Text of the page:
Sorry, but copying text is forbidden on this website!Wordsworth and Coleridge saw themselves as “worshippers of nature.” How is this demonstrated in Lyrical Ballads. (an exam-style essay)Themes relating to nature are instrumental in the poetry collection Lyrical Ballads by William Wordworth and Samuel Taylor Coleridge.
Updated 13 March, 2005The Tragedy of the Commons by Garrett Hardin, 1968Published in Science, December 13, 1968For copyright permission, click here.The author is professor of biology, University of California, Santa Barbara. This article is based on a presidential address presented before the meeting of the Pacific Division of the American Association for the Advancement of Science at Utah State University, Logan, 25 June 1968. At the end of a thoughtful article on the future of nuclear war, Wiesner and York (1) concluded that: "Both sides in the arms race are ... confronted by the dilemma of steadily increasing military power and steadily decreasing national security.
Sociology 250October 11, 2002Max Weber: The Protestant Ethic and the Spirit of Capitalism1. Background. Weber had been studying the role of the serfs and the day labourers (who were no longer serfs) in northeastern Germany where feudal estates still survived in Weber's day.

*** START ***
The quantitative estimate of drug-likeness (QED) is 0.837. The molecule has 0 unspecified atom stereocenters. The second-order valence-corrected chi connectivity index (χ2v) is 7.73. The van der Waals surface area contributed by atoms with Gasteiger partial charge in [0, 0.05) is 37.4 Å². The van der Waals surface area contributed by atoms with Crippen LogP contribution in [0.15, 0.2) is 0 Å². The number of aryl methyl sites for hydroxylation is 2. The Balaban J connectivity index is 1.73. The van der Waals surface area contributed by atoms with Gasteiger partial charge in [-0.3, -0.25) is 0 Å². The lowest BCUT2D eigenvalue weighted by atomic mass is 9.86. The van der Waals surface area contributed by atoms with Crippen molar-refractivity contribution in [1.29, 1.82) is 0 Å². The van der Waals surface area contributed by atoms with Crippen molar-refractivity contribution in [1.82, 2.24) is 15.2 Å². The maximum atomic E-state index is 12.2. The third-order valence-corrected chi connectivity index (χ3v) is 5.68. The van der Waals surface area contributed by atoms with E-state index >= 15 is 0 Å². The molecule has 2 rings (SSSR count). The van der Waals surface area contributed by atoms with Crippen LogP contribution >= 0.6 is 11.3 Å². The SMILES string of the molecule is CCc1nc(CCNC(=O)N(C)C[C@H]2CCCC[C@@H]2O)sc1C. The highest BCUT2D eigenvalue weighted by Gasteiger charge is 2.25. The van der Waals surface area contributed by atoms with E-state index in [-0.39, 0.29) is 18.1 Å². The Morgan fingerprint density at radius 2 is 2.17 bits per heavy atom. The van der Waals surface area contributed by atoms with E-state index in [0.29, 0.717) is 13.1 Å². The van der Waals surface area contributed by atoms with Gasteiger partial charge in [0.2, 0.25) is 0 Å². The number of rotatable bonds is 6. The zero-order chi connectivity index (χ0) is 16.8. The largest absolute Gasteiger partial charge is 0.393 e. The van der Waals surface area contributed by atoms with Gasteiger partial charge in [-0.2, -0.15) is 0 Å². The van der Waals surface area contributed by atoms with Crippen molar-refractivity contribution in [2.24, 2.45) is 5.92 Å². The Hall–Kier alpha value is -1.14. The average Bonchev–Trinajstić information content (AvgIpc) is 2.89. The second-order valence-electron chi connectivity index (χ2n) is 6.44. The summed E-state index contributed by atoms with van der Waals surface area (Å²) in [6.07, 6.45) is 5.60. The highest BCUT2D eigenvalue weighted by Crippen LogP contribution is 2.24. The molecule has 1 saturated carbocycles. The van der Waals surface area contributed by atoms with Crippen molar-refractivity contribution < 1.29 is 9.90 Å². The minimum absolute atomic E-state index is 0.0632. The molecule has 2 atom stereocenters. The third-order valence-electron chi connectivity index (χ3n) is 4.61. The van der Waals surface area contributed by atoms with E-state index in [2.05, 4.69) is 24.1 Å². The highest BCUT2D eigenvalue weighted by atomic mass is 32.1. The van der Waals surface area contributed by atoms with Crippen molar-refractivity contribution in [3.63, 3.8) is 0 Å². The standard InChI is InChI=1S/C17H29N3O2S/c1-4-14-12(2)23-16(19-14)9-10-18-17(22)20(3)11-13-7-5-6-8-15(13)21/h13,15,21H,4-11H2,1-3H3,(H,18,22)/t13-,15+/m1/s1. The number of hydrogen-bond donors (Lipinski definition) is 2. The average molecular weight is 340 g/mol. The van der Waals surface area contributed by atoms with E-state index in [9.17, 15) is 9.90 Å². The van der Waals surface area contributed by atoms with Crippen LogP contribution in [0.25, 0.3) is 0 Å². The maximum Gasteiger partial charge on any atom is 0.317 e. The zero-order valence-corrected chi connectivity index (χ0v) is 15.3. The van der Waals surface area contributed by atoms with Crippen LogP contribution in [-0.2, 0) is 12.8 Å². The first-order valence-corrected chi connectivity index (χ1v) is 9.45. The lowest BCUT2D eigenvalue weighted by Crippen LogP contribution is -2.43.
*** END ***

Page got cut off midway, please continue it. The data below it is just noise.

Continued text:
Read the story of a women who thought she was having a heart attack, but was instead diagnosed with panic disorder, panic attacks.A young woman sought psychological services after her cardiologist referred her for stress management and treatment of "heart attack" symptoms. This 36 year old woman had the world by the tail.
Title: World War II - EffectsSubject:HistoryAuthor:Date:June 18, 2001Level:Grade:Length:4 / 1109No of views:0Essay rating: good 0, average 0, bad 0 (total score: 0) The same judgement was cast upon people who suffered mental anguish and were not able to fight. The general public and other officers saw it as unmanly and even cowardice. Sassoon was faced with this very situation at the commencement of the novel.